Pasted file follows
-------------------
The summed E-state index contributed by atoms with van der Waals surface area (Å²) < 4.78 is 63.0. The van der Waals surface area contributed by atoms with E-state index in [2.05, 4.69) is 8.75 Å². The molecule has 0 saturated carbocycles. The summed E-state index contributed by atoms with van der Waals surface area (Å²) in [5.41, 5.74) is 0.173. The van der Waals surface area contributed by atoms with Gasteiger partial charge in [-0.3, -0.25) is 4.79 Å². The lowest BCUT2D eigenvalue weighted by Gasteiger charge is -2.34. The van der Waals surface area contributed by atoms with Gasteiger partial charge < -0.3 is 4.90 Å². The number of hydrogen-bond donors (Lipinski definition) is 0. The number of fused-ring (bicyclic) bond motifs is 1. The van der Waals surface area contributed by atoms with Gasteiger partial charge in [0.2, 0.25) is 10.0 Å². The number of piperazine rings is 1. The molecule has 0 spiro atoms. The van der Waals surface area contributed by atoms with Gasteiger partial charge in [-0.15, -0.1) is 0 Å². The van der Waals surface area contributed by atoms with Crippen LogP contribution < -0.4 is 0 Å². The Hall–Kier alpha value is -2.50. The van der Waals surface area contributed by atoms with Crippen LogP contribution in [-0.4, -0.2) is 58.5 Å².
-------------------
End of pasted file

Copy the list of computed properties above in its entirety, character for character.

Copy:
The summed E-state index contributed by atoms with van der Waals surface area (Å²) < 4.78 is 63.0. The van der Waals surface area contributed by atoms with E-state index in [2.05, 4.69) is 8.75 Å². The molecule has 0 saturated carbocycles. The summed E-state index contributed by atoms with van der Waals surface area (Å²) in [5.41, 5.74) is 0.173. The van der Waals surface area contributed by atoms with Gasteiger partial charge in [-0.3, -0.25) is 4.79 Å². The lowest BCUT2D eigenvalue weighted by Gasteiger charge is -2.34. The van der Waals surface area contributed by atoms with Gasteiger partial charge < -0.3 is 4.90 Å². The number of hydrogen-bond donors (Lipinski definition) is 0. The number of fused-ring (bicyclic) bond motifs is 1. The van der Waals surface area contributed by atoms with Gasteiger partial charge in [0.2, 0.25) is 10.0 Å². The number of piperazine rings is 1. The molecule has 0 spiro atoms. The van der Waals surface area contributed by atoms with Gasteiger partial charge in [-0.15, -0.1) is 0 Å². The van der Waals surface area contributed by atoms with Crippen LogP contribution < -0.4 is 0 Å². The Hall–Kier alpha value is -2.50. The van der Waals surface area contributed by atoms with Crippen LogP contribution in [-0.4, -0.2) is 58.5 Å².